Students, faculty, community members and performers filled the the Quad Thursday night, Oct. 29 in the Dia de los Muertos celebration.
Dia De Los Muertos is a holiday that originated in Mexico and is dedicated to honoring the dead.
Ana Lina Garcia, an Ethnic studies student and theater major kicked off the night by singing the National Anthem a cappella. She later mentioned that this was her first year attending and participating in the event. Garcia also shared that she is from Jalisco, Mexico and that she is excited to celebrate the holiday in Fullerton.
Garcia is a student in professor Gerald Padilla’s Intro to Chicano Studies class. She explained that the students were assigned a project that required them to make altars. Altars take a big part in the Dia De Los Muertos tradition in which a memorial is set up for those who have passed.
Her group was assigned to make an altar in honor of the Syrian children who have recently passed away in connection to the crisis in Syria.
“I just feel like no one focuses on the negative things that happen to good people in the Middle East,” Garcia explained.
Following Garcia’s musical performance was a performance by Aztec dancers. Aztec dancing is also a ritual during the Dia De Los Muertos celebrations. The audience was very engaged and entertained with the performances.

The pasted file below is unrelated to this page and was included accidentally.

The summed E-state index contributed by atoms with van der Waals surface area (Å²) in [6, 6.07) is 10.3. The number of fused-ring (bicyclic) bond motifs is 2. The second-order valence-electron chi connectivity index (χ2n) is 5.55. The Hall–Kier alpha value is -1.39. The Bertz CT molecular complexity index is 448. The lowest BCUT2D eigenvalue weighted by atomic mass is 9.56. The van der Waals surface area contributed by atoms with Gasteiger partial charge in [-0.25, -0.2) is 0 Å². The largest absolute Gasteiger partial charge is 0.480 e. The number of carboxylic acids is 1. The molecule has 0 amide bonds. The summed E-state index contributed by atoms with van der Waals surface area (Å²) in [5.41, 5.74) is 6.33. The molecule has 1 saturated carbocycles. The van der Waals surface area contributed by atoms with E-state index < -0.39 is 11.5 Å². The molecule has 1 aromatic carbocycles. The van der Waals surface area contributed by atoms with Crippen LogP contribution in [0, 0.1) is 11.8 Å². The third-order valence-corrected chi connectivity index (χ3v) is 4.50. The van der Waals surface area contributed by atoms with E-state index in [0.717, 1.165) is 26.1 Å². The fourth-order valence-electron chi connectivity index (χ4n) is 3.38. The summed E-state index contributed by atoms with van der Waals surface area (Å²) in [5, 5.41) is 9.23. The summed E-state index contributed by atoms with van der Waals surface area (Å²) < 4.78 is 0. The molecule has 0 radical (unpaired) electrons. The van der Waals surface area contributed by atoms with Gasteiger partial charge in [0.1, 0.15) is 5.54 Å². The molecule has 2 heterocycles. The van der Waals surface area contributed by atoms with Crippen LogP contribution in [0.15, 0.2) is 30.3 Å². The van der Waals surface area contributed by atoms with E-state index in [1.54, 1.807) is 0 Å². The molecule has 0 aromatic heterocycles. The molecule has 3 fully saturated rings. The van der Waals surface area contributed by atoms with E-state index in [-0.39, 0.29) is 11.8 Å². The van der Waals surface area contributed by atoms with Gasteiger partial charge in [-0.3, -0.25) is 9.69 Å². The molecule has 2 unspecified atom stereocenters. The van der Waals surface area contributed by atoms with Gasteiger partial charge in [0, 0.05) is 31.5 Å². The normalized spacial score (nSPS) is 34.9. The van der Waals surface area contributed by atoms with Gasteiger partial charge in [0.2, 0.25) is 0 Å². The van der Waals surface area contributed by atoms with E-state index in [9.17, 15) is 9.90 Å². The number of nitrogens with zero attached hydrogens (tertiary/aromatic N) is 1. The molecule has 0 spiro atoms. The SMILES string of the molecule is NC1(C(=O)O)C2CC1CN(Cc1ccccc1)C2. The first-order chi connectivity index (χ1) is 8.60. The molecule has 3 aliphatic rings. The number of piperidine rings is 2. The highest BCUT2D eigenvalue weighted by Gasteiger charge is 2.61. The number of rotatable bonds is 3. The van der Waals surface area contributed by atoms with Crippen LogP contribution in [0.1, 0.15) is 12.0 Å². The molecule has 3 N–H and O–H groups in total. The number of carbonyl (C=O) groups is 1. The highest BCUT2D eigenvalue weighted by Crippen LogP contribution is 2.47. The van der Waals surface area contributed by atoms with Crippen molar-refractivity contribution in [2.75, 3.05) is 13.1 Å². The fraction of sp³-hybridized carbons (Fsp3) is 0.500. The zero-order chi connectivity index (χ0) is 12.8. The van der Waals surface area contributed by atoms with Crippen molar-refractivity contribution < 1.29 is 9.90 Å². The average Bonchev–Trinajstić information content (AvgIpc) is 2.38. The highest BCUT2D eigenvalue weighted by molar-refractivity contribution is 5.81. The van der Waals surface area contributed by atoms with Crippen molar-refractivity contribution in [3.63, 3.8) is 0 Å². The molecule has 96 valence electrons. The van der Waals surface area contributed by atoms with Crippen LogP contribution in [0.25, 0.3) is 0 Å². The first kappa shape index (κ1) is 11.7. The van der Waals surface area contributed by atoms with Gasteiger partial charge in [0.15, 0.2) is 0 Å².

More performances consisted of folkloric dancing. The high-energy performers were dressed in the traditional folklorico attire than consists of bright colors and floral patterns. Some of the dancers also had half of their faces painted as a skull.
Alters were displayed throughout the Quad for attendees to see. Many dedicated their altars to celebrities that have passed away and others to their family and friends that they have lost.
Among the more personal altars was one created by Krystal Holguin, a health science and Chicano Studies major. Her altar was very colorful and filled with pictures of loved ones who have since passed.
Holguin explained that she wanted to honor all of her family and friends who have passed away. Her altar included a picture of her grandfather who passed away twenty years ago. She gathered house decorations to decorate her alter in a way that she felt it represented her family and culture.
She included a picture of Jesus because she knows her loved ones are in heaven. A skull was on display to represent the holiday as well as lit candles. The light from candles is believed to attract the dead to the celebration.
Holguin, who is currently enrolled in Professor Adela Lopez’s Chicano Studies class, shared that the reason she took this class was to learn more about her culture. It is this class that inspired her to double major in Chicano Studies.
One of the faculty members in attendance was Interim President Greg Shulz. Shulz shared that he was very excited that Fullerton College hosted this event and that he enjoyed seeing members of the community come out.
Shulz also shared that it is great to see students learn about each other.
Fullerton College’s Dia De Los Muertos event allowed students to showcase their culture while honoring loved ones. These lively celebrations are exactly how the deceased should be remembered.